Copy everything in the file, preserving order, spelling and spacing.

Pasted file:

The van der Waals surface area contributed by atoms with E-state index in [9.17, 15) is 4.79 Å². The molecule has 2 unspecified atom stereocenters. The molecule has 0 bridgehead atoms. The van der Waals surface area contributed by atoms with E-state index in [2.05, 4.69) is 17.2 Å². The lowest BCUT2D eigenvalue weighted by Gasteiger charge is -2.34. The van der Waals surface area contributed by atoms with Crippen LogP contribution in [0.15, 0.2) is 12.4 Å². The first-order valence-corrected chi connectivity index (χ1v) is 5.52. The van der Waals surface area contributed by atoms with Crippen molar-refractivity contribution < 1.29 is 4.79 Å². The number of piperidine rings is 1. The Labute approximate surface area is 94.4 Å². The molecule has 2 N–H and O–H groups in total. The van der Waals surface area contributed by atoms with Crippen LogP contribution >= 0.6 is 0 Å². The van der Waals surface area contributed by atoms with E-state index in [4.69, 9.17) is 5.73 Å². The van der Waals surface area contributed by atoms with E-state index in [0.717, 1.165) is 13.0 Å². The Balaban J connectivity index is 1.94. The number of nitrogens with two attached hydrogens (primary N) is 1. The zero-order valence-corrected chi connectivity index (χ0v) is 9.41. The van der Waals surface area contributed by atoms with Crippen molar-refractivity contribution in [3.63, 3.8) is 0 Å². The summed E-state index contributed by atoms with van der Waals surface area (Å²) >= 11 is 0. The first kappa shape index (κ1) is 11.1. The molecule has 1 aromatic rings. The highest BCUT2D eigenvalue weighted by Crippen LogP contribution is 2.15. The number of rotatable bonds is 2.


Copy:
The van der Waals surface area contributed by atoms with E-state index in [9.17, 15) is 4.79 Å². The molecule has 2 unspecified atom stereocenters. The molecule has 0 bridgehead atoms. The van der Waals surface area contributed by atoms with E-state index in [2.05, 4.69) is 17.2 Å². The lowest BCUT2D eigenvalue weighted by Gasteiger charge is -2.34. The van der Waals surface area contributed by atoms with Crippen LogP contribution in [0.15, 0.2) is 12.4 Å². The first-order valence-corrected chi connectivity index (χ1v) is 5.52. The van der Waals surface area contributed by atoms with Crippen molar-refractivity contribution < 1.29 is 4.79 Å². The number of piperidine rings is 1. The Labute approximate surface area is 94.4 Å². The molecule has 2 N–H and O–H groups in total. The van der Waals surface area contributed by atoms with Crippen LogP contribution >= 0.6 is 0 Å². The van der Waals surface area contributed by atoms with E-state index in [4.69, 9.17) is 5.73 Å². The van der Waals surface area contributed by atoms with E-state index in [0.717, 1.165) is 13.0 Å². The Balaban J connectivity index is 1.94. The number of nitrogens with two attached hydrogens (primary N) is 1. The zero-order valence-corrected chi connectivity index (χ0v) is 9.41. The van der Waals surface area contributed by atoms with Crippen molar-refractivity contribution in [3.63, 3.8) is 0 Å². The summed E-state index contributed by atoms with van der Waals surface area (Å²) >= 11 is 0. The first kappa shape index (κ1) is 11.1. The molecule has 1 aromatic rings. The highest BCUT2D eigenvalue weighted by Crippen LogP contribution is 2.15. The number of rotatable bonds is 2.